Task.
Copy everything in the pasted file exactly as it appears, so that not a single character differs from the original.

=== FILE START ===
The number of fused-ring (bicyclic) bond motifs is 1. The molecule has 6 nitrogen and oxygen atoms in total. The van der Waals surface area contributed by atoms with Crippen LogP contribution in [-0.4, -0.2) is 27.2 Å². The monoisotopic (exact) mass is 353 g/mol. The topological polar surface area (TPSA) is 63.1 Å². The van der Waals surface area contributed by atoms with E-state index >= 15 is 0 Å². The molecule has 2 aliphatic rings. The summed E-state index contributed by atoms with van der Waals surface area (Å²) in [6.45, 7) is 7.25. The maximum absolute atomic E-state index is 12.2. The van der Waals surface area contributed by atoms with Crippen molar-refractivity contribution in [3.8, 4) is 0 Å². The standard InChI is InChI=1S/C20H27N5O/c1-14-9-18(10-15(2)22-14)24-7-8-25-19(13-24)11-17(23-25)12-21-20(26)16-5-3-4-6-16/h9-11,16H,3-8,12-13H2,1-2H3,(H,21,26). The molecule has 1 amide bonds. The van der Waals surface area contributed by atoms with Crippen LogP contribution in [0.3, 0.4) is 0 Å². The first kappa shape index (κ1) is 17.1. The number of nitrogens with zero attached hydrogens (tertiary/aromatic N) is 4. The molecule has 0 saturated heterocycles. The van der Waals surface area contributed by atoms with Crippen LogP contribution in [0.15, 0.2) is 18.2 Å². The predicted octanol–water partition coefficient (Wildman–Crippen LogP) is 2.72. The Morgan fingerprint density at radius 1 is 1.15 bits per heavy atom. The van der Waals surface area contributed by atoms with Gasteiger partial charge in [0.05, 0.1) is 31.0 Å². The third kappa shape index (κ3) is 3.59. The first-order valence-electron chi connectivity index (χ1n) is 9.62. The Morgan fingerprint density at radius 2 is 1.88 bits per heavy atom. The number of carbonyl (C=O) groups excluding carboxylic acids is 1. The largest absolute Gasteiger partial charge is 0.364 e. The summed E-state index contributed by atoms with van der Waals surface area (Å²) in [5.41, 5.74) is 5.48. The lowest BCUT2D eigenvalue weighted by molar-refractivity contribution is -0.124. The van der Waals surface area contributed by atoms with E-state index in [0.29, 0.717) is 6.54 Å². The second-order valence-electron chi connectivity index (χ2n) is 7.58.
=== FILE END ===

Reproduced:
The number of fused-ring (bicyclic) bond motifs is 1. The molecule has 6 nitrogen and oxygen atoms in total. The van der Waals surface area contributed by atoms with Crippen LogP contribution in [-0.4, -0.2) is 27.2 Å². The monoisotopic (exact) mass is 353 g/mol. The topological polar surface area (TPSA) is 63.1 Å². The van der Waals surface area contributed by atoms with E-state index >= 15 is 0 Å². The molecule has 2 aliphatic rings. The summed E-state index contributed by atoms with van der Waals surface area (Å²) in [6.45, 7) is 7.25. The maximum absolute atomic E-state index is 12.2. The van der Waals surface area contributed by atoms with Crippen molar-refractivity contribution in [3.8, 4) is 0 Å². The standard InChI is InChI=1S/C20H27N5O/c1-14-9-18(10-15(2)22-14)24-7-8-25-19(13-24)11-17(23-25)12-21-20(26)16-5-3-4-6-16/h9-11,16H,3-8,12-13H2,1-2H3,(H,21,26). The molecule has 1 amide bonds. The van der Waals surface area contributed by atoms with Crippen LogP contribution in [0.3, 0.4) is 0 Å². The first kappa shape index (κ1) is 17.1. The number of nitrogens with zero attached hydrogens (tertiary/aromatic N) is 4. The molecule has 0 saturated heterocycles. The van der Waals surface area contributed by atoms with Crippen LogP contribution in [0.15, 0.2) is 18.2 Å². The predicted octanol–water partition coefficient (Wildman–Crippen LogP) is 2.72. The Morgan fingerprint density at radius 1 is 1.15 bits per heavy atom. The van der Waals surface area contributed by atoms with Gasteiger partial charge in [0.05, 0.1) is 31.0 Å². The third kappa shape index (κ3) is 3.59. The first-order valence-electron chi connectivity index (χ1n) is 9.62. The Morgan fingerprint density at radius 2 is 1.88 bits per heavy atom. The number of carbonyl (C=O) groups excluding carboxylic acids is 1. The largest absolute Gasteiger partial charge is 0.364 e. The summed E-state index contributed by atoms with van der Waals surface area (Å²) in [5.41, 5.74) is 5.48. The lowest BCUT2D eigenvalue weighted by molar-refractivity contribution is -0.124. The van der Waals surface area contributed by atoms with E-state index in [0.29, 0.717) is 6.54 Å². The second-order valence-electron chi connectivity index (χ2n) is 7.58.